IFETEL is under the spotlight right now and carries the weight of heavens on its shoulders. Do you think it will succeed?
Photo credit: christmas by Joe Buckingham
Christmas wish list of many had the enacting of Mexican telecom legislation on time (December 9, 2013). By now, we know for sure that the Congress missed that important date set in the transitory articles of the Telecom Reform. The legislation is in discussion and could be approved by Q1 2014.
So what are the legal consequences for the Congress or the market to miss that date? NONE, but provides some time for interested parties to revisit their strategies.
The Congress still has constitutional authority to enact telecom laws, the transitory articles are substantially in force, the foreign investment caps are still increased, TelecomMexico has a license and the backbone tender is on its way, the must-carry/must-offer is in process of being implemented by IFETEL, as well as the relevant player rule and the unbundling of local loop.
Have a wonderful holiday season. So don´t worry and have some family time, as telecom market will still be there when you return.
Ibope chooses a group of homes at random to represent the population to obtain data on TV viewers to later report to broadcasters. As reported by Mexican business journal “El Economista“, TV Azteca, second largest broadcasting corporation in Mexico, sued Ibope over the validity of rating results. TV Azteca decided not to bill advertising to its clients based on ratings in the future.
Mexico will finish its migration to digital free-to-air TV by December 31, 2015. This change offers an exclusive opportunity for rating companies to penetrate not a “representative population”, but to collect real-time data of preferences from all viewers. “Peoplemeters” provided by companies like Ibope, certainly could be replaced by either “tuned” digital converters or apps for Smart TVs, as long as privacy rules are complied.
Now, considering that telecom operators are forced by law to must-carry and must-offer (with some exceptions) content broadcasted by TV operators, the spot prices will have more value, as the reach has been expanded beyond its original network. Big data analytics will play a key role in pricing and marketing for telecom companies under this rule.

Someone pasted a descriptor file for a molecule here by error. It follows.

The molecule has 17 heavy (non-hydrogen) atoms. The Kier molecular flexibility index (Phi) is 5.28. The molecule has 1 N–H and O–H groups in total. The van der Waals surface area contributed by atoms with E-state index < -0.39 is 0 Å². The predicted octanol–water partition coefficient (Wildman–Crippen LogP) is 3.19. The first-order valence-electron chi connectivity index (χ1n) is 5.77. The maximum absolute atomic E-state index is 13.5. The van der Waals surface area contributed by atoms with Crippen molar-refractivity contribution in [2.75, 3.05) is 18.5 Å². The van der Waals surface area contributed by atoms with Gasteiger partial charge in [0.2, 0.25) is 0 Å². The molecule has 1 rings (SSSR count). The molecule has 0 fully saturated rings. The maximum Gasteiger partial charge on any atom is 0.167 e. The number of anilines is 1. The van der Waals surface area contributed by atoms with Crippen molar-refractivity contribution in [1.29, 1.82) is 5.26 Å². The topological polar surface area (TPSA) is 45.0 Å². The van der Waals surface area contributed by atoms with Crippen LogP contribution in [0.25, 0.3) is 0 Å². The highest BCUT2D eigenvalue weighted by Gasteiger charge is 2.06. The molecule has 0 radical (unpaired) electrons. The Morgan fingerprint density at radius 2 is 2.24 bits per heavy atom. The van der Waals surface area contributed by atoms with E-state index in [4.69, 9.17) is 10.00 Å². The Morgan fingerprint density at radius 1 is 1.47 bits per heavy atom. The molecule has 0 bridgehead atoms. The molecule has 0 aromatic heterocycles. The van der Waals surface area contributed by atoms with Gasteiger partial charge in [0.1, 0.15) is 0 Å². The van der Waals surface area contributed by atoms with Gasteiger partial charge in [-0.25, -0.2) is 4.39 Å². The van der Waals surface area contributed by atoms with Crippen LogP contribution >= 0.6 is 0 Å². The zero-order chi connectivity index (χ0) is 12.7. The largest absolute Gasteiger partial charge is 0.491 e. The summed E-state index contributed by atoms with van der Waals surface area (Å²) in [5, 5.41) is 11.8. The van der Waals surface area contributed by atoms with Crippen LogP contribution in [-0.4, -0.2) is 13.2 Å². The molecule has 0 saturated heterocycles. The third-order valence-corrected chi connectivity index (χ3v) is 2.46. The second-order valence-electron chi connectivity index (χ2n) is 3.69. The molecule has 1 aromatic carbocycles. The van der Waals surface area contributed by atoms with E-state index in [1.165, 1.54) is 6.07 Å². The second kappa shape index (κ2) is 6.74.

On the other hand, Article 6 of Mexican Constitution protects the rights of the audience. It is still uncertain how telecom law would regulate (or not) the plurality of content in broadcasting and CATV. It is also uncertain if broadcasters will be forced to program “cultural” content and the rules for considering it as such. However, as TV is becoming more interactive, the right of the audience could be implemented with technical solutions as VOD, PPV or collective interaction of viewers (i.e. through social networks, etc.)
By March 9, 2014, Ifetel, Mexican telecom regulator, must determine which telecom operators are relevant to the market and impose asymmetric regulation or even functional, accounting or structural separation. For the purposes of the Reform, a relevant operator is the one holding more than 50% in a given relevant market, using metrics of Ifetel for calculating users, subscribers, audience, network traffic or used capacity. In this regard, big data metrics will play essential role for backing up either ruling.
While many parts of telecom regulation are still up in the air in the Congress, the truth is that big data tools are needed for implementing the Reform. Do you have any other unseen opportunity? Let me know.
Photo credit: Fiber Optic Ends by Barta IV
It took over 10 years to Comisión Federal de Electricidad (CFE), Government company of power distribution, to deploy 15,000 miles of optic fibre inside its infrastructure. On 2010, CFE granted under lease a minor portion of the backbone to a JV formed of Telefónica-Televisa-Megacable, through a public tender.
At the begining of the current Administration, it was announced that Telecommuncaciones de México (TelecomMexico), the state-owned company operating satellite services, money wires and telegraphy, will receive ownership of this backbone, as it was in the process of getting a telecom license.
However, this plan had a twist and Ministry of Communications just announed that CFE will pass to TelecomMexico to co-operate with private operator through a PPP, but only for wholesale.
As IFETEL, with current antitrust telecom authority, shall oversee the process, and decide who is elegible for participating into the tender. It appears to offer a clear window of opportunity for new entrants. Why? Because current players could have a severe scrutiny and/or assimetric regulation, based on their possible conflicts of interest while serving capacity to rivals. That is a clear cue for a pitch.